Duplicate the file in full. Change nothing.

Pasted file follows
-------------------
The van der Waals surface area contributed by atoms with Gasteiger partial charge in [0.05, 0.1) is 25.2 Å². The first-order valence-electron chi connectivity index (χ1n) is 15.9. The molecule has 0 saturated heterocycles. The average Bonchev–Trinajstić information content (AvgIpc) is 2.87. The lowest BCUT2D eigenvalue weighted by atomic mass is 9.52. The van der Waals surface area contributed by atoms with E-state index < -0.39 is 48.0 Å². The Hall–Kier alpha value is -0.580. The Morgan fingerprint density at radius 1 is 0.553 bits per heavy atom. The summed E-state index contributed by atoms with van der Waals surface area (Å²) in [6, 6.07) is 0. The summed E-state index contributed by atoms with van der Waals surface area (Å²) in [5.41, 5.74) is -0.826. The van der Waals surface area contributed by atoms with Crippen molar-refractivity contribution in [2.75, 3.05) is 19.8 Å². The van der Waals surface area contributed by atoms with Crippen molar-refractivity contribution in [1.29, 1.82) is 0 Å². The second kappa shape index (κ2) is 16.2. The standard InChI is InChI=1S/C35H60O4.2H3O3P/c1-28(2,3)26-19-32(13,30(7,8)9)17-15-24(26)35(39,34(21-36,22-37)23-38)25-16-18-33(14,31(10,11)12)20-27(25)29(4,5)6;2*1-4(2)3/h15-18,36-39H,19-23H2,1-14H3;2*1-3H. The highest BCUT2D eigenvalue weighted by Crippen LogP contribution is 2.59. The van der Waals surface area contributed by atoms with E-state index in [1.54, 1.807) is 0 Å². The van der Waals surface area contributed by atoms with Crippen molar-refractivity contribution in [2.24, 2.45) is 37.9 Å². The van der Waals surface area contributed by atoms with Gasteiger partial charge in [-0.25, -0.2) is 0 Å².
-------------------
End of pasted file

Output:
The van der Waals surface area contributed by atoms with Gasteiger partial charge in [0.05, 0.1) is 25.2 Å². The first-order valence-electron chi connectivity index (χ1n) is 15.9. The molecule has 0 saturated heterocycles. The average Bonchev–Trinajstić information content (AvgIpc) is 2.87. The lowest BCUT2D eigenvalue weighted by atomic mass is 9.52. The van der Waals surface area contributed by atoms with E-state index < -0.39 is 48.0 Å². The Hall–Kier alpha value is -0.580. The Morgan fingerprint density at radius 1 is 0.553 bits per heavy atom. The summed E-state index contributed by atoms with van der Waals surface area (Å²) in [6, 6.07) is 0. The summed E-state index contributed by atoms with van der Waals surface area (Å²) in [5.41, 5.74) is -0.826. The van der Waals surface area contributed by atoms with Crippen molar-refractivity contribution in [2.75, 3.05) is 19.8 Å². The van der Waals surface area contributed by atoms with Crippen molar-refractivity contribution in [1.29, 1.82) is 0 Å². The second kappa shape index (κ2) is 16.2. The standard InChI is InChI=1S/C35H60O4.2H3O3P/c1-28(2,3)26-19-32(13,30(7,8)9)17-15-24(26)35(39,34(21-36,22-37)23-38)25-16-18-33(14,31(10,11)12)20-27(25)29(4,5)6;2*1-4(2)3/h15-18,36-39H,19-23H2,1-14H3;2*1-3H. The highest BCUT2D eigenvalue weighted by Crippen LogP contribution is 2.59. The van der Waals surface area contributed by atoms with E-state index in [1.54, 1.807) is 0 Å². The van der Waals surface area contributed by atoms with Crippen molar-refractivity contribution in [2.24, 2.45) is 37.9 Å². The van der Waals surface area contributed by atoms with Gasteiger partial charge in [-0.25, -0.2) is 0 Å².